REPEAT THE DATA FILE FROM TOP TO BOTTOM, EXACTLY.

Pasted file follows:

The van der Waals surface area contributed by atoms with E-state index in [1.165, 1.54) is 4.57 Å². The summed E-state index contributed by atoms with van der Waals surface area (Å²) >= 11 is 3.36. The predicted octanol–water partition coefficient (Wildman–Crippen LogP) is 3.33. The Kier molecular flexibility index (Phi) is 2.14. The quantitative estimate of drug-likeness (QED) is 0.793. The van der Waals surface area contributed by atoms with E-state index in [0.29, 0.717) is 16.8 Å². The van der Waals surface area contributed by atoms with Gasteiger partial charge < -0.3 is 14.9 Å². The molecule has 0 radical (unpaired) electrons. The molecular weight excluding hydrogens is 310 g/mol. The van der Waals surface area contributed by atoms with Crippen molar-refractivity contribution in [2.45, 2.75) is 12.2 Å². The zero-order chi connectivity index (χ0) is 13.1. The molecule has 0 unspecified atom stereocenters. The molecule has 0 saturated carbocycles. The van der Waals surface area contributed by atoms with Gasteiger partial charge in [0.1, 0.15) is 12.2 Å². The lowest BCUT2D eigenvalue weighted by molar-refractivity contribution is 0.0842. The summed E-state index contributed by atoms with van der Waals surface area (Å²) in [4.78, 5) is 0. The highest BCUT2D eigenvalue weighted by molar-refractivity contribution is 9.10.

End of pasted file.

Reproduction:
The van der Waals surface area contributed by atoms with E-state index in [1.165, 1.54) is 4.57 Å². The summed E-state index contributed by atoms with van der Waals surface area (Å²) >= 11 is 3.36. The predicted octanol–water partition coefficient (Wildman–Crippen LogP) is 3.33. The Kier molecular flexibility index (Phi) is 2.14. The quantitative estimate of drug-likeness (QED) is 0.793. The van der Waals surface area contributed by atoms with E-state index in [0.29, 0.717) is 16.8 Å². The van der Waals surface area contributed by atoms with Gasteiger partial charge < -0.3 is 14.9 Å². The molecule has 0 radical (unpaired) electrons. The molecular weight excluding hydrogens is 310 g/mol. The van der Waals surface area contributed by atoms with Crippen molar-refractivity contribution in [2.45, 2.75) is 12.2 Å². The zero-order chi connectivity index (χ0) is 13.1. The molecule has 0 unspecified atom stereocenters. The molecule has 0 saturated carbocycles. The van der Waals surface area contributed by atoms with Gasteiger partial charge in [0.1, 0.15) is 12.2 Å². The lowest BCUT2D eigenvalue weighted by molar-refractivity contribution is 0.0842. The summed E-state index contributed by atoms with van der Waals surface area (Å²) in [4.78, 5) is 0. The highest BCUT2D eigenvalue weighted by molar-refractivity contribution is 9.10.